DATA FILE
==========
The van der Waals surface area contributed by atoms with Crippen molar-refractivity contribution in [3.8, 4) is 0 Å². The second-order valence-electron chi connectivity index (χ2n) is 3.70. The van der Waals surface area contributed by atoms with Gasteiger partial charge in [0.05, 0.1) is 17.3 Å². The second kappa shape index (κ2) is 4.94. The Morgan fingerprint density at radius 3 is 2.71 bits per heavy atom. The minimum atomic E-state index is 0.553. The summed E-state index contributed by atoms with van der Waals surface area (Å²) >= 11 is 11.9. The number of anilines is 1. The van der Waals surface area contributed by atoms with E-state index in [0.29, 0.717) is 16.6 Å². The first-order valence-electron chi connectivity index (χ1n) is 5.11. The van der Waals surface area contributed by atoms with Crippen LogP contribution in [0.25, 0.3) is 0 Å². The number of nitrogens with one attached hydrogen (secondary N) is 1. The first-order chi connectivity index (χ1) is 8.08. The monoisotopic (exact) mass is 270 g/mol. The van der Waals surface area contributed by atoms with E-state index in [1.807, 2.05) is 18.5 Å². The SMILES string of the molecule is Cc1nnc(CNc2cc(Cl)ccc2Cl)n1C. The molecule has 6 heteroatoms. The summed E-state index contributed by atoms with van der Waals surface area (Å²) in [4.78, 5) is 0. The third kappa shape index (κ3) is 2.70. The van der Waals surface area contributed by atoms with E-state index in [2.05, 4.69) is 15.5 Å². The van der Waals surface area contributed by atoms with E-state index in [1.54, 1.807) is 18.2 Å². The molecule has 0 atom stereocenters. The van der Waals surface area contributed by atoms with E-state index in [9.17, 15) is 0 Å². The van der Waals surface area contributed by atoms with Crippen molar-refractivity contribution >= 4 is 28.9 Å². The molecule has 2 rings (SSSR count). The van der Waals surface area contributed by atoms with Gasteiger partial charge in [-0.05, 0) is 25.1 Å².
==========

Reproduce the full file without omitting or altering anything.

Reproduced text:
The van der Waals surface area contributed by atoms with Crippen molar-refractivity contribution in [3.8, 4) is 0 Å². The second-order valence-electron chi connectivity index (χ2n) is 3.70. The van der Waals surface area contributed by atoms with Gasteiger partial charge in [0.05, 0.1) is 17.3 Å². The second kappa shape index (κ2) is 4.94. The Morgan fingerprint density at radius 3 is 2.71 bits per heavy atom. The minimum atomic E-state index is 0.553. The summed E-state index contributed by atoms with van der Waals surface area (Å²) >= 11 is 11.9. The number of anilines is 1. The van der Waals surface area contributed by atoms with E-state index in [0.29, 0.717) is 16.6 Å². The first-order valence-electron chi connectivity index (χ1n) is 5.11. The van der Waals surface area contributed by atoms with Crippen LogP contribution in [0.25, 0.3) is 0 Å². The number of nitrogens with one attached hydrogen (secondary N) is 1. The first-order chi connectivity index (χ1) is 8.08. The monoisotopic (exact) mass is 270 g/mol. The van der Waals surface area contributed by atoms with E-state index in [1.807, 2.05) is 18.5 Å². The SMILES string of the molecule is Cc1nnc(CNc2cc(Cl)ccc2Cl)n1C. The molecule has 6 heteroatoms. The summed E-state index contributed by atoms with van der Waals surface area (Å²) in [4.78, 5) is 0. The third kappa shape index (κ3) is 2.70. The van der Waals surface area contributed by atoms with E-state index in [2.05, 4.69) is 15.5 Å². The van der Waals surface area contributed by atoms with E-state index in [1.54, 1.807) is 18.2 Å². The molecule has 0 atom stereocenters. The van der Waals surface area contributed by atoms with E-state index in [9.17, 15) is 0 Å². The van der Waals surface area contributed by atoms with Crippen molar-refractivity contribution >= 4 is 28.9 Å². The molecule has 2 rings (SSSR count). The van der Waals surface area contributed by atoms with Gasteiger partial charge in [-0.05, 0) is 25.1 Å².